GloWPa

The GloWPa (Global Waterborne Pathogen) model simulates emissions of pathogens (currently Cryptosporidium and rotavirus) to surface water. These pathogens are known to be a leading cause of diarrhoeal diseases among people that are exposed to high concentrations. GloWPa focuses on human and livestock emissions of pathogens that end up in surface water systems through various pathways (see Figure 1). Special attention is paid to the storage and removal of pathogens in manure storage facilities or wastewater treatment systems.

GloWPa performs simulations at a global scale with a spatial resolution of 0.5° × 0.5°, and at a temporal resolution and simulation time step of a year. The model can simulate pathogen emissions for the present (approximately the year 2010, see Figure 2) and for future scenarios. The future scenarios currently used consist of the Shared Socioeconomic Pathways (SSPs) combined with some assumptions about the development of sanitation and wastewater treatment.

The GloWPa model was originally developed at the Environmental Systems Analysis group at Wageningen University & Research. Current development of the GloWPa model focuses on transforming pathogen emissions into pathogen concentrations in surface water, utilising the output of the hydrological model VIC. The use of VIC stems from the need for a dynamic routing system to account for pathogen transport to surface water and for growth and inactivation rates. Further development of the model aims to convert the concentrations of pathogens into a risk indication, which depends on exposure of humans to contaminated water. Finally, efforts are made to create comprehensive future scenario analyses, using socioeconomic storylines with climate change impacts (Shared Socioeconomic Pathways (SSPs) combined with Representative Concentration Pathways (RCPs)) as well as (waste) management strategies.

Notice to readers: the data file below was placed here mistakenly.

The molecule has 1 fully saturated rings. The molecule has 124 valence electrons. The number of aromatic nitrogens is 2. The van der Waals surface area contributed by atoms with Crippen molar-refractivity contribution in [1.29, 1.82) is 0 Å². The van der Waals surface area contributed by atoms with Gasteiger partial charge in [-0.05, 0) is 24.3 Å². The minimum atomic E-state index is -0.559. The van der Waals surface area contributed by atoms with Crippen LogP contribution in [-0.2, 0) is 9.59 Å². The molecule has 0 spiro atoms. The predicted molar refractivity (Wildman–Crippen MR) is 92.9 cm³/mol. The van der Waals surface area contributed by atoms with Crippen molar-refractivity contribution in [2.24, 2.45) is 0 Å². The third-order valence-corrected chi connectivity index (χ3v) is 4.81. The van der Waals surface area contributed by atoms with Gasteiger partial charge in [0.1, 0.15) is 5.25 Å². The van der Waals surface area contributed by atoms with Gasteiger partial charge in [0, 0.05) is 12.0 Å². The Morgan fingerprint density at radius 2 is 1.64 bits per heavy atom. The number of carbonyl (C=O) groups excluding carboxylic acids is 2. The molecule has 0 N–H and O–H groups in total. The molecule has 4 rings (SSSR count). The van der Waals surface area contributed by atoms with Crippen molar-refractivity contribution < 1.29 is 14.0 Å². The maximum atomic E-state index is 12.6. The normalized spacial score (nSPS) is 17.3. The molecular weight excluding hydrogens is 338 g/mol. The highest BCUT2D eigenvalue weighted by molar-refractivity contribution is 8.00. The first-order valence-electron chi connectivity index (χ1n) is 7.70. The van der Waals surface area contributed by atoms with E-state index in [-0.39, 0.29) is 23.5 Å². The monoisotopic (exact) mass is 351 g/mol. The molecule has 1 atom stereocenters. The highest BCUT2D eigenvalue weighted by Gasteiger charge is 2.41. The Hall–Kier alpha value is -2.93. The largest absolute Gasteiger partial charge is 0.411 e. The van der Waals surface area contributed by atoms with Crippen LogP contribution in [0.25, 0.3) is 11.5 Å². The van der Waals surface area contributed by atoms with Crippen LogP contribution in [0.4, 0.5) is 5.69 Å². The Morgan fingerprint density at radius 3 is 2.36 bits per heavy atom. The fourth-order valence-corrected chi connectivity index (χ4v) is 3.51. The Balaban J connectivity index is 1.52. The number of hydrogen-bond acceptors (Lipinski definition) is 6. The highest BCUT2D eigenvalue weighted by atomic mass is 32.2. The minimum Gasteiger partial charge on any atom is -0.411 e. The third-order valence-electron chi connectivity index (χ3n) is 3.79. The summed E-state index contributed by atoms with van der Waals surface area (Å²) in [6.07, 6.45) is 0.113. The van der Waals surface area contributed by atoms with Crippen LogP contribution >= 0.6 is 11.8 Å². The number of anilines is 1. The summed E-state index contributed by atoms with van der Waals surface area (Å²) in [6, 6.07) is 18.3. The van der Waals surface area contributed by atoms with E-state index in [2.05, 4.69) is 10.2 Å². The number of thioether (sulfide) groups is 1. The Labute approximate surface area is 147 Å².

Figure 1: Schematic overview of pathogen sources, pathways, and storage compartments simulated in the GloWPa model.
Figure 1: Schematic overview of pathogen sources, pathways, and storage compartments simulated in the GloWPa model.
Figure 2: A map of total rotavirus emissions to surface water in log10 viral particles per grid based on data for approximately the year 2010 (Kiulia et al. 2015).
Figure 2: A map of total rotavirus emissions to surface water in log10 viral particles per grid based on data for approximately the year 2010 (Kiulia et al. 2015).

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